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Gradience in GrammarGenerative Perspectives$
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Gisbert Fanselow, Caroline Féry, Matthias Schlesewsky, and Ralf Vogel

Print publication date: 2006

Print ISBN-13: 9780199274796

Published to Oxford Scholarship Online: January 2010

DOI: 10.1093/acprof:oso/9780199274796.001.0001

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What’s What?

What’s What?

Chapter:
(p.317) 16 What’s What?
Source:
Gradience in Grammar
Author(s):

NOMI ERTESCHIK-SHIR

Publisher:
Oxford University Press
DOI:10.1093/acprof:oso/9780199274796.003.0016

This chapter shows that the source of graded acceptability judgments cannot be purely syntactic. Instead, such data area forecasted by information structure (IS) constraints. The chapter argues that extraction is completely determined by IS constraints, in particular that only focus domains are apparent for purposes of extraction. It concludes that any phenomenon which differs with context among and across speakers cannot have a syntactic account. An account in terms of IS is aided to predict this kind of variation. Thus, a syntactic constraint violation will be ungrammatical, a violation of an IS constraint will allow contextual variation and will thus result in gradience. There will be no weak syntactic constraints, only strong ones. A theory of IS, — f(ocus)-structure theory — geared to interact with syntax, phonology, and semantics, is introduced and viewed as an essential part of grammar.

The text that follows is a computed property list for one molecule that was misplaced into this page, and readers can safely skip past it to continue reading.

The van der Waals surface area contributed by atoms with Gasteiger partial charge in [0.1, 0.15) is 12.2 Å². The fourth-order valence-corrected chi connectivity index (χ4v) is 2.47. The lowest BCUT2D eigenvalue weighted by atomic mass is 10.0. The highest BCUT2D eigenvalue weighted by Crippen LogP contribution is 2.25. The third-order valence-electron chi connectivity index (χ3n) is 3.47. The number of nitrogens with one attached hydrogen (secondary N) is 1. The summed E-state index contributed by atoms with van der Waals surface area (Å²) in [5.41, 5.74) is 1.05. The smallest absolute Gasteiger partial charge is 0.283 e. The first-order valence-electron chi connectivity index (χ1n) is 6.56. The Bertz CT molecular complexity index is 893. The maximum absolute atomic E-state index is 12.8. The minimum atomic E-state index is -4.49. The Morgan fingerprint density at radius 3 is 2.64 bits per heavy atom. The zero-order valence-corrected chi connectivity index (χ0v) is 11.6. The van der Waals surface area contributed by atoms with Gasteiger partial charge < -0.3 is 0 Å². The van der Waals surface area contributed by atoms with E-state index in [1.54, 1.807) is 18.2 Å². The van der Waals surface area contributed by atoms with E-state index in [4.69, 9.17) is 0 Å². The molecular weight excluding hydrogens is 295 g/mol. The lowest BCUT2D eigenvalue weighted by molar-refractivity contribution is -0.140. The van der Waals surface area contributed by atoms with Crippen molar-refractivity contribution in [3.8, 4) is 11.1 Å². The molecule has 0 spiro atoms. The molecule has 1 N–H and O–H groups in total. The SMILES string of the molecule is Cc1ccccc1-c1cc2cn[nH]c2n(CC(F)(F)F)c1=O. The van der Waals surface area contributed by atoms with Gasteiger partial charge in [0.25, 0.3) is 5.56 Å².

Keywords:   information structure, f(ocus)-structure theory, syntax, phonology, semantics, superiority, acceptability judgments, gradience, grammar

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